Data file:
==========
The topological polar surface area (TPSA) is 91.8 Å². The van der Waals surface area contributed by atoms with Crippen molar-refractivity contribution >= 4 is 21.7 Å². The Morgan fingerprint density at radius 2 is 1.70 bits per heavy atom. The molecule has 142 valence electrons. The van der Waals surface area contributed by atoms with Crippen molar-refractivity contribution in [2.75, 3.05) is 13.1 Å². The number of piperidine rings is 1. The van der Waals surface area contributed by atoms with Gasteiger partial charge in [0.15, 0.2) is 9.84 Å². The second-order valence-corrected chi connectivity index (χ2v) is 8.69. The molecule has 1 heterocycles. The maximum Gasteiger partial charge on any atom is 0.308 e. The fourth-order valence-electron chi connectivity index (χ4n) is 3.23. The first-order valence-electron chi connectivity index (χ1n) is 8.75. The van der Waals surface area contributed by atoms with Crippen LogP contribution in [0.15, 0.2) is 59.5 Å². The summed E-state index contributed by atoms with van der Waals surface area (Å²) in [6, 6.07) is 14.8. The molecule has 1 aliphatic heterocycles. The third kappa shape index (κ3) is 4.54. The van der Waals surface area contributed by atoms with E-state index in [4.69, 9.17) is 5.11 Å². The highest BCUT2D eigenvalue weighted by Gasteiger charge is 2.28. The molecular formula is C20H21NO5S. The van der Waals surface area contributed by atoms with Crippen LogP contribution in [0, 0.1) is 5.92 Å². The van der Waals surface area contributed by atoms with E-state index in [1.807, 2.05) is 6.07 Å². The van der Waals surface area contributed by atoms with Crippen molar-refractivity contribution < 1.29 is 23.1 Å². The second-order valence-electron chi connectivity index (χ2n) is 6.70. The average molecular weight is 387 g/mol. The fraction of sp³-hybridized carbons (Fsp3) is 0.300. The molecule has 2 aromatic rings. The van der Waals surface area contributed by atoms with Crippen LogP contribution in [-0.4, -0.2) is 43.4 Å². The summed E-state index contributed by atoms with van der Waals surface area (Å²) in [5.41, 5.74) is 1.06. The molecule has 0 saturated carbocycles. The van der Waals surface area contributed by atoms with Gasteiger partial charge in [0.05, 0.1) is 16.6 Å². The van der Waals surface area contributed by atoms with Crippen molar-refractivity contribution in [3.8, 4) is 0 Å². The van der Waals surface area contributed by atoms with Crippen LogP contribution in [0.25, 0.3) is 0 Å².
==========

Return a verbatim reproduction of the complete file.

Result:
The topological polar surface area (TPSA) is 91.8 Å². The van der Waals surface area contributed by atoms with Crippen molar-refractivity contribution >= 4 is 21.7 Å². The Morgan fingerprint density at radius 2 is 1.70 bits per heavy atom. The molecule has 142 valence electrons. The van der Waals surface area contributed by atoms with Crippen molar-refractivity contribution in [2.75, 3.05) is 13.1 Å². The number of piperidine rings is 1. The van der Waals surface area contributed by atoms with Gasteiger partial charge in [0.15, 0.2) is 9.84 Å². The second-order valence-corrected chi connectivity index (χ2v) is 8.69. The molecule has 1 heterocycles. The maximum Gasteiger partial charge on any atom is 0.308 e. The fourth-order valence-electron chi connectivity index (χ4n) is 3.23. The first-order valence-electron chi connectivity index (χ1n) is 8.75. The van der Waals surface area contributed by atoms with Crippen LogP contribution in [0.15, 0.2) is 59.5 Å². The summed E-state index contributed by atoms with van der Waals surface area (Å²) in [6, 6.07) is 14.8. The molecule has 1 aliphatic heterocycles. The third kappa shape index (κ3) is 4.54. The van der Waals surface area contributed by atoms with E-state index in [4.69, 9.17) is 5.11 Å². The highest BCUT2D eigenvalue weighted by Gasteiger charge is 2.28. The molecular formula is C20H21NO5S. The van der Waals surface area contributed by atoms with Crippen LogP contribution in [0, 0.1) is 5.92 Å². The van der Waals surface area contributed by atoms with E-state index in [1.807, 2.05) is 6.07 Å². The van der Waals surface area contributed by atoms with Crippen molar-refractivity contribution < 1.29 is 23.1 Å². The second-order valence-electron chi connectivity index (χ2n) is 6.70. The average molecular weight is 387 g/mol. The fraction of sp³-hybridized carbons (Fsp3) is 0.300. The molecule has 2 aromatic rings. The van der Waals surface area contributed by atoms with Crippen LogP contribution in [-0.4, -0.2) is 43.4 Å². The summed E-state index contributed by atoms with van der Waals surface area (Å²) in [5.41, 5.74) is 1.06. The molecule has 0 saturated carbocycles. The van der Waals surface area contributed by atoms with Gasteiger partial charge in [0.05, 0.1) is 16.6 Å². The van der Waals surface area contributed by atoms with Crippen molar-refractivity contribution in [3.8, 4) is 0 Å². The van der Waals surface area contributed by atoms with Crippen LogP contribution in [0.25, 0.3) is 0 Å².